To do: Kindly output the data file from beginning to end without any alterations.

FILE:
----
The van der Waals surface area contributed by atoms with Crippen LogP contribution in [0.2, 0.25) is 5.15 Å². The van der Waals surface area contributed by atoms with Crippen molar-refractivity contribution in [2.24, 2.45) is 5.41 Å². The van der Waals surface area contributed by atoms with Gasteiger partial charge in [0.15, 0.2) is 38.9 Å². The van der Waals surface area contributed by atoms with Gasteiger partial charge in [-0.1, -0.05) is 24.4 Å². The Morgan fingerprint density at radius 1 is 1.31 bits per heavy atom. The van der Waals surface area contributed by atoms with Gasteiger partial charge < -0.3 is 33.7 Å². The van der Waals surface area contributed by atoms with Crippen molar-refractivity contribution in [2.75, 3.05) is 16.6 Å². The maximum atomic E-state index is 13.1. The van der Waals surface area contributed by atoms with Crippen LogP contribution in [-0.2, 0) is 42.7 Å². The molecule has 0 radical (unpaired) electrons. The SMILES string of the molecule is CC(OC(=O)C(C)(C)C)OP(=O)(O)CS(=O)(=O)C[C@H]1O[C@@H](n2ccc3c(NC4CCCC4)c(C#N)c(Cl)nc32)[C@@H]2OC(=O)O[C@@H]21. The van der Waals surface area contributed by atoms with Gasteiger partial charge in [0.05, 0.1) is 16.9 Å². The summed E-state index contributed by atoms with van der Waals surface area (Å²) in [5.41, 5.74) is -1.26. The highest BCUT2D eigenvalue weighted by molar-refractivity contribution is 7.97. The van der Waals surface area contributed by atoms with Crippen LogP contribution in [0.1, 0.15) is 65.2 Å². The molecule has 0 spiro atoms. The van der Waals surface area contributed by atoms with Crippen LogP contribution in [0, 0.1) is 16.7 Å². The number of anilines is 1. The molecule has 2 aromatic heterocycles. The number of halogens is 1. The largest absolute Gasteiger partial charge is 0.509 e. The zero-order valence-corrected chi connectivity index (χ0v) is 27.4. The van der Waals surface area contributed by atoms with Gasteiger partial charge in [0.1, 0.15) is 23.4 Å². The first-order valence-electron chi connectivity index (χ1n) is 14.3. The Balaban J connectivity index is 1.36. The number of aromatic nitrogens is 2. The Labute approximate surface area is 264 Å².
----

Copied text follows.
The van der Waals surface area contributed by atoms with Crippen LogP contribution in [0.2, 0.25) is 5.15 Å². The van der Waals surface area contributed by atoms with Crippen molar-refractivity contribution in [2.24, 2.45) is 5.41 Å². The van der Waals surface area contributed by atoms with Gasteiger partial charge in [0.15, 0.2) is 38.9 Å². The van der Waals surface area contributed by atoms with Gasteiger partial charge in [-0.1, -0.05) is 24.4 Å². The Morgan fingerprint density at radius 1 is 1.31 bits per heavy atom. The van der Waals surface area contributed by atoms with Gasteiger partial charge < -0.3 is 33.7 Å². The van der Waals surface area contributed by atoms with Crippen molar-refractivity contribution in [2.75, 3.05) is 16.6 Å². The maximum atomic E-state index is 13.1. The van der Waals surface area contributed by atoms with Crippen LogP contribution in [-0.2, 0) is 42.7 Å². The molecule has 0 radical (unpaired) electrons. The SMILES string of the molecule is CC(OC(=O)C(C)(C)C)OP(=O)(O)CS(=O)(=O)C[C@H]1O[C@@H](n2ccc3c(NC4CCCC4)c(C#N)c(Cl)nc32)[C@@H]2OC(=O)O[C@@H]21. The van der Waals surface area contributed by atoms with Gasteiger partial charge in [0.05, 0.1) is 16.9 Å². The summed E-state index contributed by atoms with van der Waals surface area (Å²) in [5.41, 5.74) is -1.26. The highest BCUT2D eigenvalue weighted by molar-refractivity contribution is 7.97. The van der Waals surface area contributed by atoms with Crippen LogP contribution in [0.1, 0.15) is 65.2 Å². The molecule has 0 spiro atoms. The van der Waals surface area contributed by atoms with Crippen LogP contribution in [0, 0.1) is 16.7 Å². The number of anilines is 1. The molecule has 2 aromatic heterocycles. The number of halogens is 1. The largest absolute Gasteiger partial charge is 0.509 e. The zero-order valence-corrected chi connectivity index (χ0v) is 27.4. The van der Waals surface area contributed by atoms with Gasteiger partial charge in [0.1, 0.15) is 23.4 Å². The first-order valence-electron chi connectivity index (χ1n) is 14.3. The Balaban J connectivity index is 1.36. The number of aromatic nitrogens is 2. The Labute approximate surface area is 264 Å².